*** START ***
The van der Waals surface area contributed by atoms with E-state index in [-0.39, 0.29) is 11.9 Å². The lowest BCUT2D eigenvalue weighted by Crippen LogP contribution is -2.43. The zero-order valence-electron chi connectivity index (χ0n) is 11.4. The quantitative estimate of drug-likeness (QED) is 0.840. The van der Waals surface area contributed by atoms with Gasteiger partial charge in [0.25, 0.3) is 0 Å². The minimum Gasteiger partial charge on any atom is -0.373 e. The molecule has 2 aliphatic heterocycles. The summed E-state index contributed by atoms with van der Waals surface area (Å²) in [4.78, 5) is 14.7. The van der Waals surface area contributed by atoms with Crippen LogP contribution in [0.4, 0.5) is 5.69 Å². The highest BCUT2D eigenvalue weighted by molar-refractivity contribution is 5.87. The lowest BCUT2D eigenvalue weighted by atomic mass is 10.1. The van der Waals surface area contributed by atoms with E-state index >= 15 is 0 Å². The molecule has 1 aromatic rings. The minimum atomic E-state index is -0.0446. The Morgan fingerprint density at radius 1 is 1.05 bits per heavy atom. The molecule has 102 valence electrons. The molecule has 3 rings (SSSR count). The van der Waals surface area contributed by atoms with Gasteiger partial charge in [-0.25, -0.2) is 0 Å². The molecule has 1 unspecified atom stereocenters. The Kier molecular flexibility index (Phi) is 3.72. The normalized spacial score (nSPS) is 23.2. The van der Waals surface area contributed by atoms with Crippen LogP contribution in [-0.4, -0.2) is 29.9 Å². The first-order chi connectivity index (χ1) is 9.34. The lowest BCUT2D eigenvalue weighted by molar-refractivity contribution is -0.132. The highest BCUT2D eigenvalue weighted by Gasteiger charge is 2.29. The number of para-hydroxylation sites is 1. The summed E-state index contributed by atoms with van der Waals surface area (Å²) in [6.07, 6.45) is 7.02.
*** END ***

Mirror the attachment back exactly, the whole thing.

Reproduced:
The van der Waals surface area contributed by atoms with E-state index in [-0.39, 0.29) is 11.9 Å². The lowest BCUT2D eigenvalue weighted by Crippen LogP contribution is -2.43. The zero-order valence-electron chi connectivity index (χ0n) is 11.4. The quantitative estimate of drug-likeness (QED) is 0.840. The van der Waals surface area contributed by atoms with Gasteiger partial charge in [0.25, 0.3) is 0 Å². The minimum Gasteiger partial charge on any atom is -0.373 e. The molecule has 2 aliphatic heterocycles. The summed E-state index contributed by atoms with van der Waals surface area (Å²) in [4.78, 5) is 14.7. The van der Waals surface area contributed by atoms with Crippen LogP contribution in [0.4, 0.5) is 5.69 Å². The highest BCUT2D eigenvalue weighted by molar-refractivity contribution is 5.87. The lowest BCUT2D eigenvalue weighted by atomic mass is 10.1. The van der Waals surface area contributed by atoms with E-state index >= 15 is 0 Å². The molecule has 1 aromatic rings. The minimum atomic E-state index is -0.0446. The Morgan fingerprint density at radius 1 is 1.05 bits per heavy atom. The molecule has 102 valence electrons. The molecule has 3 rings (SSSR count). The van der Waals surface area contributed by atoms with Gasteiger partial charge in [-0.25, -0.2) is 0 Å². The molecule has 1 unspecified atom stereocenters. The Kier molecular flexibility index (Phi) is 3.72. The normalized spacial score (nSPS) is 23.2. The van der Waals surface area contributed by atoms with Crippen LogP contribution in [-0.4, -0.2) is 29.9 Å². The first-order chi connectivity index (χ1) is 9.34. The lowest BCUT2D eigenvalue weighted by molar-refractivity contribution is -0.132. The highest BCUT2D eigenvalue weighted by Gasteiger charge is 2.29. The number of para-hydroxylation sites is 1. The summed E-state index contributed by atoms with van der Waals surface area (Å²) in [6.07, 6.45) is 7.02.